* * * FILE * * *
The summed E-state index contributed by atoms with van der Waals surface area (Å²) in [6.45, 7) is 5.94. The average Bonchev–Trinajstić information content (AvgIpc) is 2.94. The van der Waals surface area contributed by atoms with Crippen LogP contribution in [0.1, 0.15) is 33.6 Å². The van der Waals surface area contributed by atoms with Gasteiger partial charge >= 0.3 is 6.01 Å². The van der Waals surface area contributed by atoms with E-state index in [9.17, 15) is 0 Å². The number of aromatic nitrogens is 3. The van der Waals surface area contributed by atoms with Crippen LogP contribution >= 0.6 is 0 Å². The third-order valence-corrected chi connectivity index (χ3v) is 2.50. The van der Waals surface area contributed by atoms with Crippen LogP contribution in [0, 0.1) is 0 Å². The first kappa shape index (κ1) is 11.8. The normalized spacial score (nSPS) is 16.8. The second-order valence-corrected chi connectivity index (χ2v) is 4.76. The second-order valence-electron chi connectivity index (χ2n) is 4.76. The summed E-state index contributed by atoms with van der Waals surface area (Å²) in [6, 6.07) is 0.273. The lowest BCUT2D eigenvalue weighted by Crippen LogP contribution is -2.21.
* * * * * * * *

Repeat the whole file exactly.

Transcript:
The summed E-state index contributed by atoms with van der Waals surface area (Å²) in [6.45, 7) is 5.94. The average Bonchev–Trinajstić information content (AvgIpc) is 2.94. The van der Waals surface area contributed by atoms with Crippen LogP contribution in [0.1, 0.15) is 33.6 Å². The van der Waals surface area contributed by atoms with Gasteiger partial charge >= 0.3 is 6.01 Å². The van der Waals surface area contributed by atoms with E-state index in [9.17, 15) is 0 Å². The number of aromatic nitrogens is 3. The van der Waals surface area contributed by atoms with Crippen LogP contribution >= 0.6 is 0 Å². The third-order valence-corrected chi connectivity index (χ3v) is 2.50. The van der Waals surface area contributed by atoms with Crippen LogP contribution in [0, 0.1) is 0 Å². The first kappa shape index (κ1) is 11.8. The normalized spacial score (nSPS) is 16.8. The second-order valence-corrected chi connectivity index (χ2v) is 4.76. The second-order valence-electron chi connectivity index (χ2n) is 4.76. The summed E-state index contributed by atoms with van der Waals surface area (Å²) in [6, 6.07) is 0.273. The lowest BCUT2D eigenvalue weighted by Crippen LogP contribution is -2.21.